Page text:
Fabrication of biobeads expressing heavy metal-binding protein for removal of heavy metal from wastewater
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Heavy metals, being toxic in nature, are one of the most persistent problems in wastewater. Unabated discharge of large amount of heavy metals into water bodies are known to cause several environmental and health impacts. Biological remediation processes like microbial remediation and phytoremediation are proved to be very effective in the reduction of heavy metal pollutants in wastewater. To circumvent the issues involved several peptides and proteins are being explored. Metal-binding capacity, accumulation, and tolerance of heavy metals in bacteria can be upsurge by overexpressing the genes which code for metal-binding proteins. In the present study, an attempt has been made to bioremediate heavy metal toxicity by overexpressing metal-binding proteins. Two expression cassettes harboring top4 metal-binding protein (T4MBP) and human metallothionein 3 (HMP3) were designed under the control of constitutive CaMV 35S promoter and transformed into E.coli TBI cells. E.coli over expressing HMP3 and T4MBP were immobilized in biobeads which were explored for the detoxification of water contaminated with copper and cadmium. Effects on the concentration of heavy metal before and after treatment with beads were estimated with the help of ICP-OES. Noteworthy results were obtained in the case of copper with 87.2% decrease in its concentration after treatment with biobeads. Significant decrement of 32.8% and 27.3% was found in case of zinc and cadmium, respectively. Mechanisms of binding of proteins with heavy metals were further validated by molecular modeling and metal-binding analysis. HMP3 protein was found to be more efficient in metal accumulation as compared with T4MBP. The fabricated biobeads in this study definitely offer an easy and user-handy approach towards the treatment of toxic wastewater.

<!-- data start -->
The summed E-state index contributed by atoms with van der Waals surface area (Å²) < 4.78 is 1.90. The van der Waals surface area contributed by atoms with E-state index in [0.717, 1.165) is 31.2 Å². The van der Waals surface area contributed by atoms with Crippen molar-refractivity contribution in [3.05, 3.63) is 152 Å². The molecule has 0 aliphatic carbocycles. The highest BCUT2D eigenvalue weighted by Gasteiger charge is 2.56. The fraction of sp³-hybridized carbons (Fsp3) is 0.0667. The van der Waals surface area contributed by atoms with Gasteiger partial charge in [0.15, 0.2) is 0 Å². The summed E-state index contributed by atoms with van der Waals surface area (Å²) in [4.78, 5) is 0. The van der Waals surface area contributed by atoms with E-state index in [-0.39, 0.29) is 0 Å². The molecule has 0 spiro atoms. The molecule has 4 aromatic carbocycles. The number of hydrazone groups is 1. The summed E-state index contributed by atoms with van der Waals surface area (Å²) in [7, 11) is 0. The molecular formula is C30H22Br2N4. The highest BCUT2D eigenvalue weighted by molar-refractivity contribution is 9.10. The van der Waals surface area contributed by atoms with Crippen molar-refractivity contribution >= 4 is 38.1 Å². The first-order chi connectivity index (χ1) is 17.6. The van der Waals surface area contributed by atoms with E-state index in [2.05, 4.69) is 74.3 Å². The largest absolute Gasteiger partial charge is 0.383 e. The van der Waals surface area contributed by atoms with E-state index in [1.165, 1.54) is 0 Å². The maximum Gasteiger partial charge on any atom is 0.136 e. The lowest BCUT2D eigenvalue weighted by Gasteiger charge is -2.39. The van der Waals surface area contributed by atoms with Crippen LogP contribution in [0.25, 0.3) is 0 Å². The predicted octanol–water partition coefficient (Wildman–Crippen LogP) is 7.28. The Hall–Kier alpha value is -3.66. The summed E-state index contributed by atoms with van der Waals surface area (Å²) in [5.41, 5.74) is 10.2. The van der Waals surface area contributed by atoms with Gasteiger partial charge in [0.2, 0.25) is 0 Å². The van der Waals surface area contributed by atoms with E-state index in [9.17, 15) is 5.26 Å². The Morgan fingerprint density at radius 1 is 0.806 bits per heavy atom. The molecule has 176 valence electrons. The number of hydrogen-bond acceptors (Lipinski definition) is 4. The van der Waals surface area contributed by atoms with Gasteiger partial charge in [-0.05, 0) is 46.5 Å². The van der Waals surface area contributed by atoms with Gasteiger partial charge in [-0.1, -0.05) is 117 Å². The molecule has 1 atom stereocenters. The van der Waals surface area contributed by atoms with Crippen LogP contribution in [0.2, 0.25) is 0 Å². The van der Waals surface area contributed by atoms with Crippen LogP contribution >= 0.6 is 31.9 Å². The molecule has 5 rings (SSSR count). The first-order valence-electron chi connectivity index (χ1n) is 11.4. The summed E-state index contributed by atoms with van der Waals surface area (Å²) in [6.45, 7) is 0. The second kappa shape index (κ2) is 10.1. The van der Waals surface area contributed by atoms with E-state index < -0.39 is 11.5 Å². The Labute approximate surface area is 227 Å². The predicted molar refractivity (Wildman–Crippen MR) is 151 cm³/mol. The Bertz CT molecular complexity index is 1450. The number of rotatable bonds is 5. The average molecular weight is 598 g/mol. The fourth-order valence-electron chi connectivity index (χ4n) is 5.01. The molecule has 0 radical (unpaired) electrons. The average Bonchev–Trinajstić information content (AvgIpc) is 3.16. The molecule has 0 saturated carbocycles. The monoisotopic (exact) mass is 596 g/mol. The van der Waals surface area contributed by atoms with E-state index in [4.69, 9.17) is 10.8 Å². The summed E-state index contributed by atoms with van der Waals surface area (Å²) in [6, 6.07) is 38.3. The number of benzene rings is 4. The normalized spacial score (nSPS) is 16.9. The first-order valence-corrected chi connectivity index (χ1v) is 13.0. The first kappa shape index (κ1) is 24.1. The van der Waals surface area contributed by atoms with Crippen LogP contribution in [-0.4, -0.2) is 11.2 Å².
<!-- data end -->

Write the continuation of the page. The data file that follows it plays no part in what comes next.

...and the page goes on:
KeywordsBiobeads Metallothionein Heavy metal toxicity Expression cassette HMP T4MBP
We are grateful to the Director, DEI, Dayalbagh for providing infrastructure and Institute of Life Science, Bhubaneswar for Confocal facility. We sincerely acknowledge Ms. Mrinalini Prasad, Ms. Gauri Sharma, and Ms. Simran Singh for finding various literatures and actively supporting in other research activities.
This study was funded by the Department of Biotechnology, Government of India, New Delhi, for DBT-iGEM grant-2017.
Compliance with ethical standards
Conflict of interest
The authors declare that they have no conflict of interest.
This article does not contain any studies with human or animal participants performed by any of the authors.
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